This weekend I was feeling pretty good. For the second week I appeared in a Post publication. And though my name didn’t appear as I normally have it( with the first initial), was pleased to see the NCPC borders holding.
But then, later that day, a man knocked on my door. I answered and what he said to me, left me hurt and insulted.

Man: Hello Miss, I do yards ’round here and I can get up those weeds you have in your yard.

Me: [with a confused look] Huh?

Man: [pointing to one of several tufts of greenery] Those weeds there.

Me: That’s my peppermint. It’s supposed to be there.

Man: No, those weeds there. I can remove those.

[We both walk over to where he’s pointing]

Man: That there.

Me: [pointing with my foot] That’s peppermint. That’s thyme. They’re not weeds!

He called my yard weedy.

Great Jimmeny Christmas, if a yard doesn’t fit the American norm, it has to be attacked? Is fescue the only allowable thing? Water sucking grass? I have an edible front yard where the peppermint, the spearmint, the Greek oregano, and several varieties to thyme run free. And when I gaze upon it’s green lushness, I am glad. I was going to cut back on the peppermint, but a neighbor mentioned how she liked the smell of the peppermint in the morning.
Weeds? Bah. Yeah, I know some of those yard work jobs are half work, half charity (depending on the worker). But if you can’t tell a weed from herb then I don’t want you no where near my yard.

8 thoughts on “Insulted”

  1. I was just telling my neighbor all about your edible front yard, he was very interested as he is roof gardening all sorts of vegetables in hay bales & composting. (speaking of which, where would one buy worms?)

  2. Well locally you can buy worms at the boat house on the C&O canal. I’ve also bought worms through Ebay.
    I got worms to spare. Those things are all in my compost that I can’t separate them out.
    Also they seem to cluster all under errant wet plastic bags sitting in the back yard I’ve failed to pick up as well as in piles of wet leaves.

  3. i hope someone doesn’t come by and “clean up” your front yard and then knock on the door asking for payment for it…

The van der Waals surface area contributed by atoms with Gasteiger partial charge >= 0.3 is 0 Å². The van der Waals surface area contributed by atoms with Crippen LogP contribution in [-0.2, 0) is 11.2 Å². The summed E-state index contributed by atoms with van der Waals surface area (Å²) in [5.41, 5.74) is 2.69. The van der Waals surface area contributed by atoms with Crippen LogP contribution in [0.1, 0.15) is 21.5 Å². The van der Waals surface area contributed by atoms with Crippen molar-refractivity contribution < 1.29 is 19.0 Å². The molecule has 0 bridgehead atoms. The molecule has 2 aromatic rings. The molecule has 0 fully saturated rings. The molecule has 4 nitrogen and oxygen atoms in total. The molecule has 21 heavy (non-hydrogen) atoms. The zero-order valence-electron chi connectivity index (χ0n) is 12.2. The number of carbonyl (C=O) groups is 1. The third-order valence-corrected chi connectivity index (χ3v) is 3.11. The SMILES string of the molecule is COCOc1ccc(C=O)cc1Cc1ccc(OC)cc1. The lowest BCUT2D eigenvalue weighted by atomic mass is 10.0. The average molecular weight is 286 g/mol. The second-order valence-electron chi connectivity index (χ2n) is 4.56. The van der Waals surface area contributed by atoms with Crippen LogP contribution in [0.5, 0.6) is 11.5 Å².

congrats on the picture and story in the paper, and i’m glad you’re happy with the map. the cartographer who did it asked me for opinions on what should be mapped, and i told him to go with the school boundaries. i mentioned that your blog was the place where i saw that first.

  4. it sounds like you have an ‘english garden’, but most of the folks roaming the neighborhood aren’t english enough to know that. :o)

  5. I was so glad to see you in the Post.

    Great topic. My neighbor Joe and random passersby are forever telling me I should get rid of the weeds in my front yard. Or they’ll tell me that I should uproot and till the entire area. It is like walking down the street and having a stranger say my shoes are the wrong color for the suit. It seems to be a feature of poor neighborhoods that you can openly insult someone’s garden and not expect a harsh reply.

  6. I was thinking of planting some peppermint in my back yard. How hardy is it? Do you have to plant each year or is it a perennial?

  7. Bog- well, I figured the guy was ignorant of a different style of gardening. And the problem with being different is you have to constantly defend what you do, which gets tiring. The best thing one can to is share with your neighbors your plans for your yard, when you have the energy to do so.

    virrey, good gravy peppermint grows like crazy and is a perennial. Once you get it in the ground there is very little you can do to control it. Mint I put near the fence traveled over into the next yard. The peppermint I bought years ago has flourished and I give away portions of it to anyone who asks.

  8. re Virrey said: “I was thinking of planting some peppermint in my back yard. How hardy is it? Do you have to plant each year or is it a perennial?”

    I have some kind of mint in the garden that is definitely perennial. I love it – but I have to admit that it spreads like a weed!

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